‘I look at my daughters and realize how lucky I am to have them’ – UHL executive in tears over death of Aoife Johnston (16)

‘I look at my daughters and realize how lucky I am to have them’ – UHL executive in tears over death of Aoife Johnston (16)
‘I look at my daughters and realize how lucky I am to have them’ – UHL executive in tears over death of Aoife Johnston (16)

Fiona Steed, who was executive-in-charge at UHL on December 17/18 2022, said understaffing and overcrowding undermined the ability of the hospital to care for its patients.

Aoife died from meningitis-related sepsis after arriving at UHL with suspected sepsis. She was not seen by a doctor for over 12 hours and did not receive the antibiotics that might have saved her life for 15 hours and 15 minutes.

Ms Steed, a former UHL general manager, who is now with the Department of Health, was asked if the circumstances of Aoife’s death had moved her.

“I have been moved by Aoife’s death every night and every day since,” she said.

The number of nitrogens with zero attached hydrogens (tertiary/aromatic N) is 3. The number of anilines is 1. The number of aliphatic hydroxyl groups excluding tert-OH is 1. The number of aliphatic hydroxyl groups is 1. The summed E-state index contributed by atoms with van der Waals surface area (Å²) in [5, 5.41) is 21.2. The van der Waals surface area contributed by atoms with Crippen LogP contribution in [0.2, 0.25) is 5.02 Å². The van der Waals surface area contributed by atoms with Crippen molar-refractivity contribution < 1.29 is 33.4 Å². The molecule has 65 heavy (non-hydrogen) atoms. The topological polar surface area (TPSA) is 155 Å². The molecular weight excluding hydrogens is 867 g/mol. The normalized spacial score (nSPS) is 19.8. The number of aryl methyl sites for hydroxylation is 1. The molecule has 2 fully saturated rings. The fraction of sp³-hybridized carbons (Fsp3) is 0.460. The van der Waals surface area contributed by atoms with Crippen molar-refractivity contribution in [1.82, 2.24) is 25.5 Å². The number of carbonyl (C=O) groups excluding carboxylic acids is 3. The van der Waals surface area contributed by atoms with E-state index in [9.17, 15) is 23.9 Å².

“I look at my daughters and realize how lucky I am to have them. I think of Aoife.”

“I will never forget Aoife or her beautiful face. These are not hollow condolences. “It has completely altered my approach to life and my approach to my children.”

Members of the Johnston family became visibly upset during Ms Steed’s evidence.

Aoife’s sister, Meagan, left the inquest courtroom in tears as she said: “We go home without Aoife every day.”

The Johnston family say they are determined no other family should endure the tragedy of their loss as they are “haunted” by the fact that Aoife could, and should, have been saved from her infection with prompt antibiotic treatment.